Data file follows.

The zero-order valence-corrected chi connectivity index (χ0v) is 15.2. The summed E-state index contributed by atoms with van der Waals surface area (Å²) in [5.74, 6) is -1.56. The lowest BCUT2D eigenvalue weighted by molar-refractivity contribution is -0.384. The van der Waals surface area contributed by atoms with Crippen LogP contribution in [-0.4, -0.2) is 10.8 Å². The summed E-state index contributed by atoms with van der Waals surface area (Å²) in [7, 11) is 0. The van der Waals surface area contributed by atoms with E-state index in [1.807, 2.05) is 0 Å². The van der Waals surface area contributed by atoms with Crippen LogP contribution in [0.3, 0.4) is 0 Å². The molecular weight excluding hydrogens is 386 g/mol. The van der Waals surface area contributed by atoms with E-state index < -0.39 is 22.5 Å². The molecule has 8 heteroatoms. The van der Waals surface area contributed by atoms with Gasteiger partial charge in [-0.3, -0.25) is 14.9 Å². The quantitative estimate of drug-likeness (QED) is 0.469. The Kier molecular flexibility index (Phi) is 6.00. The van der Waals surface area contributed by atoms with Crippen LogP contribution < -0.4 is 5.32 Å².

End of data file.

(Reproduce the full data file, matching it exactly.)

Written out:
The zero-order valence-corrected chi connectivity index (χ0v) is 15.2. The summed E-state index contributed by atoms with van der Waals surface area (Å²) in [5.74, 6) is -1.56. The lowest BCUT2D eigenvalue weighted by molar-refractivity contribution is -0.384. The van der Waals surface area contributed by atoms with Crippen LogP contribution in [-0.4, -0.2) is 10.8 Å². The summed E-state index contributed by atoms with van der Waals surface area (Å²) in [7, 11) is 0. The van der Waals surface area contributed by atoms with E-state index in [1.807, 2.05) is 0 Å². The van der Waals surface area contributed by atoms with Crippen LogP contribution in [0.3, 0.4) is 0 Å². The molecular weight excluding hydrogens is 386 g/mol. The van der Waals surface area contributed by atoms with E-state index < -0.39 is 22.5 Å². The molecule has 8 heteroatoms. The van der Waals surface area contributed by atoms with Gasteiger partial charge in [-0.3, -0.25) is 14.9 Å². The quantitative estimate of drug-likeness (QED) is 0.469. The Kier molecular flexibility index (Phi) is 6.00. The van der Waals surface area contributed by atoms with Crippen LogP contribution < -0.4 is 5.32 Å².